Pay-as-You-Drive Auto Insurance Plans Approved in Calif.

OdometerCalifornia Insurance Commissioner Steve Poizner announced today that the first two of the state’s pay-as-you-drive auto insurance plans have been approved and will be available to drivers starting next year.

Poizner has been pushing for approval of pay-as-you-drive plans, in which policyholders can get premium discounts for curtailing the annual amount of miles driven, since 2008.

The first California auto insurance companies set to implement such plans are State Farm, which estimates potential enrollment of 25 percent of policyholders for a total savings of $31 million, and the Automobile Club of Southern California, which estimates a potential savings of $68 per participating vehicle.

California insurance companies do not choose to evaluate the annual number of miles driven by a prospective policyholder — they are required to under the provisions of Proposition 103. This variable is one of the three factors that insurers must take into account when setting rates, the rationale being that the less time a driver spends on the road, the fewer chances he or she has to get into an accident and file a claim.

According to State Farm’s Drive Safe and Save program information page, the pay-as-you-drive program will be available to policyholders with OnStar systems that can be programmed to send monthly odometer readings to the insurer. Individual annual savings from the program range from 1 percent to 45 percent of the original premium price. According to the press release from the Poizner’s office, State Farm will soon break up their mileage tiers into smaller, 500-mile increments.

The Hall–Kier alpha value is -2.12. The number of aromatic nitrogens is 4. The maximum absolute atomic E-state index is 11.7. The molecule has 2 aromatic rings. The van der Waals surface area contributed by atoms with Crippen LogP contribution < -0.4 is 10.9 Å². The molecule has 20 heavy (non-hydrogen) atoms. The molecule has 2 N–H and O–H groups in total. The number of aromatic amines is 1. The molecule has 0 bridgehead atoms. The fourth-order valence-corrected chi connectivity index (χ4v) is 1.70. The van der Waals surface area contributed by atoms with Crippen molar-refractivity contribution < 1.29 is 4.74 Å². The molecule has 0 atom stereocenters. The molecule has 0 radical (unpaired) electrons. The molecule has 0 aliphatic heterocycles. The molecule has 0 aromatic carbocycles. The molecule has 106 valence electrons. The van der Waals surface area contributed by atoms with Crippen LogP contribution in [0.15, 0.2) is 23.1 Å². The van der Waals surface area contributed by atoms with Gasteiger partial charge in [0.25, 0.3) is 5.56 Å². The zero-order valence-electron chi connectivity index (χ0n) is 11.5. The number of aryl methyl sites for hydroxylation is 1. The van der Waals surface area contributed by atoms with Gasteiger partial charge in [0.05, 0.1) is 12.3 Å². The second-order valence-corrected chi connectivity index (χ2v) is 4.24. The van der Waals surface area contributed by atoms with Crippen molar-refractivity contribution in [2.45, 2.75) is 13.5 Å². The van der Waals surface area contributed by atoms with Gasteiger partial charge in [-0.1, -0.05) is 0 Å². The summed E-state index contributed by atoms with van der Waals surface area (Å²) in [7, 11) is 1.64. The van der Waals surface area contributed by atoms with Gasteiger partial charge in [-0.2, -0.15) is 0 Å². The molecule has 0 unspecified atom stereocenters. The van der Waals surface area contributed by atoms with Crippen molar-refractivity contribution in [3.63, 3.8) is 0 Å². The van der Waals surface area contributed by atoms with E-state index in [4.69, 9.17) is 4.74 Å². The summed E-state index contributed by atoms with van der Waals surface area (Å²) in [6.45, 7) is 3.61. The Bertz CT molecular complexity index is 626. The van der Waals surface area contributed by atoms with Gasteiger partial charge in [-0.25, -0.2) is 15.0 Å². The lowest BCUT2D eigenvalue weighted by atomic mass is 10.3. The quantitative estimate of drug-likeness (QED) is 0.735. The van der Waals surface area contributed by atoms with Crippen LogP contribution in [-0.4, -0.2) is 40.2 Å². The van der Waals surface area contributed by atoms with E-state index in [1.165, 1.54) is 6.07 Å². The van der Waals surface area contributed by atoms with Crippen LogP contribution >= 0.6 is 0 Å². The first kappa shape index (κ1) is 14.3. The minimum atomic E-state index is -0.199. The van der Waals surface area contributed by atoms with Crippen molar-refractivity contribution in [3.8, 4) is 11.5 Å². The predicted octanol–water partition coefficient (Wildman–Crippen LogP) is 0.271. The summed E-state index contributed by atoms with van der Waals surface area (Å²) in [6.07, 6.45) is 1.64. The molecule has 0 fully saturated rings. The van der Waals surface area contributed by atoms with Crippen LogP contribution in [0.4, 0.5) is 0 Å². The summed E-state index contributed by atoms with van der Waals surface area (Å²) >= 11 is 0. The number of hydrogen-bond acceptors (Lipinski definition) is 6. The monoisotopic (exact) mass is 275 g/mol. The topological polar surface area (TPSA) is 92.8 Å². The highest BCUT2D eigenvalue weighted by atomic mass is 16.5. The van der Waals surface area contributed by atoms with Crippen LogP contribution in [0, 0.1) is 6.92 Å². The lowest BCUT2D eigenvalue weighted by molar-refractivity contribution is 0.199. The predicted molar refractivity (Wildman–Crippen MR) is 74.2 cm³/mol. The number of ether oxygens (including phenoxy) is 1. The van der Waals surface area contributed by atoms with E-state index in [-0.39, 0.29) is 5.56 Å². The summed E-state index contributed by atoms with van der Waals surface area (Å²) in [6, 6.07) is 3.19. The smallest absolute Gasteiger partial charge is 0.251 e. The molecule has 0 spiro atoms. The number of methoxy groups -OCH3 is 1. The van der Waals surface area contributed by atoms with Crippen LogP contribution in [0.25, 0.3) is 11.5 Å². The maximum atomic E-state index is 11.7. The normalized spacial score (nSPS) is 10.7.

The benefits of pay-as-you-drive programs are said to extend far beyond premium reductions.

As Brookings Institution researchers noted in a 2008 study touting the benefits of the pay model, “Just as an all-you-can-eat restaurant encourages more eating, all-you-can-drive insurance pricing encourages more driving. That means more accidents, congestion, carbon emissions, local pollution, and dependence on oil.”

According to the study, if pay-as-you-drive systems were implemented across the country, it could result in an 8-percent nationwide decline in driving, “netting society the equivalent of about $50 billion to $60 billion a year by reducing driving-related harms,” as well as a 2-percent reduction in carbon emissions and a 4-percent reduction in oil consumption.

About Ben Zitney
Benjamin Zitney has been covering the auto insurance industry for the past 2.5 years. Before coming to Online Auto Insurance News, he produced an extensive company history of the 30-year-old California Joint Powers Insurance Authority and worked at the Cal State Long Beach Daily Forty-Niner as a reporter, copy editor and news editor.

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